! = recommended
* = all-ages
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The usual is all here for The Magnetic Fields fans: Stephin Merritt with Claudia Gonson, Sam Davol, John Woo, Shirley Simms, Johny Blood, and Daniel Handler making Spanish influenza-catchy, basement speakeasy lo-fi itchy, top shelf bourbon-breathed novelty hate snog orgies out of lyrical cliches, turned around and spanked sweetly.
However, there are some obvious twists on Love At The Bottom Of The Sea -- starting with the fact that they're back on Merge Records, the label that launched them as DIY synth-pop demigods in the 90s. And for the occasion TMF bring back the keyboards with all the squeaking, squonking, squealing, and the beep-beep-beeps beneath. The sweet fragrance of infatuations crooned and bleated on alt-boom classics like Get Lost and The Charm of the Highway Strip lingers here, but richly infused with the robust LP-learnin' Merritt and friends have been bringing in from late 60s/early 70s pop-folk-AM cabaret on their albums since the immense, ever-expanding 69 Love Songs.
Whether it’s primal joy or just effervescent boy-joy, Takers and Leavers remains mischievous and playful even in its most serious moments. It’s impossible to stop grinning as you sing along to the line, “all of my friends are dying.” Kithkin may not be tame, but as in nature, all is not chaos on Takers and Leavers. There is an organizing principle behind the music of this urban tribe of woodland creatures. The playing is tight, the vocals are strong, and for all their youth (did I mention that Kithkin are KEXP Sound Off! alumns?) the lyrics can be on the profound side.
...when the tissue paper layers of his songs build to sufficient thickness, it’s impossible not to be swept away, as evidenced by Blues Funeral.
Blues Funeral is the first album released under the name Mark Lanegan Band since 2004’s Bubblegum, but don’t think Lanegan hasn’t been busy. He has released albums with Isobel Campbell, The Twilight Singers, Soulsavers, and The Guttertwins, in addition to making numerous guest appearances in the meantime. Despite eight years and nine albums separating them, Blues Funeral follows logically from Bubblegum. Blues Funeral is the more cohesive of the two, yet rarely dips into monotony. Guest appearances by frequent collaborators, Josh Homme, Greg Dulli, and Jack Irons connect the album to Lanegan’s other projects.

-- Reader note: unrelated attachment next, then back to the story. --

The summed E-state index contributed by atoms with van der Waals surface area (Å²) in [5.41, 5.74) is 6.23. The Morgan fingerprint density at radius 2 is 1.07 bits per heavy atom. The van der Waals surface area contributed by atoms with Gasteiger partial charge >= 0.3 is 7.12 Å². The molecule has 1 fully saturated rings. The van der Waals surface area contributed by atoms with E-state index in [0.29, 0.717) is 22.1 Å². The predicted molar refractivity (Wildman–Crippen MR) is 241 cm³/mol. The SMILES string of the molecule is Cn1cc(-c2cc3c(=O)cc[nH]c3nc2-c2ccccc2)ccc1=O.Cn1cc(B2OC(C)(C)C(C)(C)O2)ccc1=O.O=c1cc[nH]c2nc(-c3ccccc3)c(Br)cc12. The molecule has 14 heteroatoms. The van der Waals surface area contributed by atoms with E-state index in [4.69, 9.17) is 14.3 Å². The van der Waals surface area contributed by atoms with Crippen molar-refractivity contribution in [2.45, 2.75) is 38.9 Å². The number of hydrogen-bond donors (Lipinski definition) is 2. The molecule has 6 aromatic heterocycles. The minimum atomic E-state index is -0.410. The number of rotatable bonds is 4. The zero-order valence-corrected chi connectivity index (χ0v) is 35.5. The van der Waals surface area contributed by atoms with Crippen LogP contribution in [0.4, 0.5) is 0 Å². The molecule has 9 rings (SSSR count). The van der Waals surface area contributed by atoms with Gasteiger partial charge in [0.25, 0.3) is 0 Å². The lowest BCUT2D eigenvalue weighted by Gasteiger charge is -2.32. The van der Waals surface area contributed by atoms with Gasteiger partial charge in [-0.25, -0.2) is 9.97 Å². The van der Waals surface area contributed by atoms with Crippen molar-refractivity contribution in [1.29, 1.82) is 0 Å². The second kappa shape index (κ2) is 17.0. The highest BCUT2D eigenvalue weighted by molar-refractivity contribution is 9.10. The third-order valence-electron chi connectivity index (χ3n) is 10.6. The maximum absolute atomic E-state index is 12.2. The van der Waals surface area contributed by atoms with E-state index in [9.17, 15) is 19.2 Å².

Blues Funeral is best enjoyed in its entirety in a darkened room, through headphones, with a bourbon in hand. Throughout the whole, lyrics are placed front and center, where, like the Man in Black, Lanegan yearningly explores unwholesome themes with only a flickering hope of Christian redemption.
It appears as though the idea with Stars was essentially to avoid over-thinking: seventh track "Looking Through", for example, was recorded the day after it was written. The result is an album that immediately sounds familiar, not because it's a retread but because Nada Surf have so aptly captured the shimmering, lovely essence of what makes them so enchanting in the first place. Opener "Clear Eye Clouded Mind" bursts with punchy, high energy guitars and (of course) flawless harmonies. I suspect it will be a highlight of live shows on their current tour and beyond. "When I Was Young" is no less than an indie-riffic masterpiece, slowly building into a heart-wrenching instant classic.
Though I didn't really need further convincing, Stars reaffirms Caws' place as perhaps the greatest writer of pop tunes in America (all due respect to Adam Schlesinger!). With Nada Surf, what you
see hear is what you get. And in this instance, that's a beautiful thing.
I have come to expect a few things from TMBG: Brass and polka-tron influences, references to interesting people of historical significance, and to err on the side of the absurd. TMBG have a strange influence on their fans - they appeal to children as much as adults, but one would should not mistake brevity for simplicity. I was delighted to find several TMBG tracks were included on a shyly-collated mixtape from my boyfriend; many years later we would play several of their songs at our wedding. I was sitting in a play a week ago, and the cast included "Ana Ng" in their scant soundtrack, without it sounding out of place. TMBG have a diverse appeal, in all their galloping, oom-pah-pah craziness and joy.